Wearable Tech

Google Hoping You’ll Freefall for Project Glass Stunt

Computer glasses are cool, guys, we swear!

picture 53 Google Hoping Youll Freefall for Project Glass StuntAt today’s Google I/O developers conference, Google cofounder Sergey Brin decided the best way to demo Project Glass, the augmented reality glasses we’ve been jonesing for since their introduction, was to throw people out of a plane. Seriously!

In a strangely Michael Bay-style demo, skydivers donned Google Glasses, jumped out of a plane and parachuted onto the roof of the Moscone Center, where the conference is taking place. Meanwhile, somewhere in heaven, Steve Jobs clenched his hand into a fist and shook it in the air, screaming, “Briiiiiin!!!!!!!”

Oh, but the skydivers aren’t all. After they landed (without a hitch) on the roof, BMX bikers–a subset of the population we have not thought of since the 8th grade–did fancy tricks on ramps and stuff. Then more crazy people rappelled down the side of the Moscone Center, and then more bikers almost hit I/O attendees in their rush to ride their bikes through the lobby and into the conference. It was basically nuts. (“Doubt I’ll buy Google’s tablet, but if they release that Google Glass demo on DVD, I’ll take five,” tweeted Business Insider reporter Seth Fiegerman.)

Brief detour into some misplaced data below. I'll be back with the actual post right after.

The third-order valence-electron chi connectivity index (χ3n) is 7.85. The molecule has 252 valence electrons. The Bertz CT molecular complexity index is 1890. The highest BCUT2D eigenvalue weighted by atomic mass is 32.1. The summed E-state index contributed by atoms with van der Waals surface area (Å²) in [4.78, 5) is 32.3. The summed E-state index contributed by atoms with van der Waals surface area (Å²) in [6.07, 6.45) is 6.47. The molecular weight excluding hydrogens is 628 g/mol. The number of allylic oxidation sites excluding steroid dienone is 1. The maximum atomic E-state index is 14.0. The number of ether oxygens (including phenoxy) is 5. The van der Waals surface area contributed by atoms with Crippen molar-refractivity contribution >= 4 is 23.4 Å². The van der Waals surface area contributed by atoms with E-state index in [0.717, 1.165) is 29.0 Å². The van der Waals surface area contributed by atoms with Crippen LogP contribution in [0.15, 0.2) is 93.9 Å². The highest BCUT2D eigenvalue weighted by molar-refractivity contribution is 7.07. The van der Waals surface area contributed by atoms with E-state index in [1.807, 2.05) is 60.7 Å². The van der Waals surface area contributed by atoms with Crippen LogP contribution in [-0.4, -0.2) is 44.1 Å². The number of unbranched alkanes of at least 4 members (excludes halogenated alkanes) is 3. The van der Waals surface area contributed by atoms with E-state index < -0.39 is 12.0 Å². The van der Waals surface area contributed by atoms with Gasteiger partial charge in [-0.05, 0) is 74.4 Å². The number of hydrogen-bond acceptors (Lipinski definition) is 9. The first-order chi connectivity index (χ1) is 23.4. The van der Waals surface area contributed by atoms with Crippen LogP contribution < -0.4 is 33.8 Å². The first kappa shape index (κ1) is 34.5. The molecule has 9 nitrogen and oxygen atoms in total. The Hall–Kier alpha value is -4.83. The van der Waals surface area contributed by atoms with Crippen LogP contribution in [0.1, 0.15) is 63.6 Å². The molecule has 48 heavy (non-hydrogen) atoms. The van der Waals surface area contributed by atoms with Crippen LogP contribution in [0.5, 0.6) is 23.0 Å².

The whole event was entirely enthralling, but also struck us as a painfully obvious attempt to legitimize Google Glasses as totally rad and not just for nerds, bro! Athletic people can wear Google Glasses! People who dress entirely in Volcom clothing can wear Google Glasses! As of yet, Google does not have a partnership with RayBan or Warby Parker, but we’re totally positive cool dudes would be totally into Google Glasses.

But in the end, it’s always the nerds who inherit the earth–or at least the eyewear. Mr. Brin announced at the end of the presentation that U.S.-based developers in attendance at the I/O conference can purchase a pair of non-consumer ready glasses to experiment with for $1,500. As our editor put it, “That’s pretty affordable for technology from 3012.”

Follow Jessica Roy on Twitter or via RSS. jroy@observer.com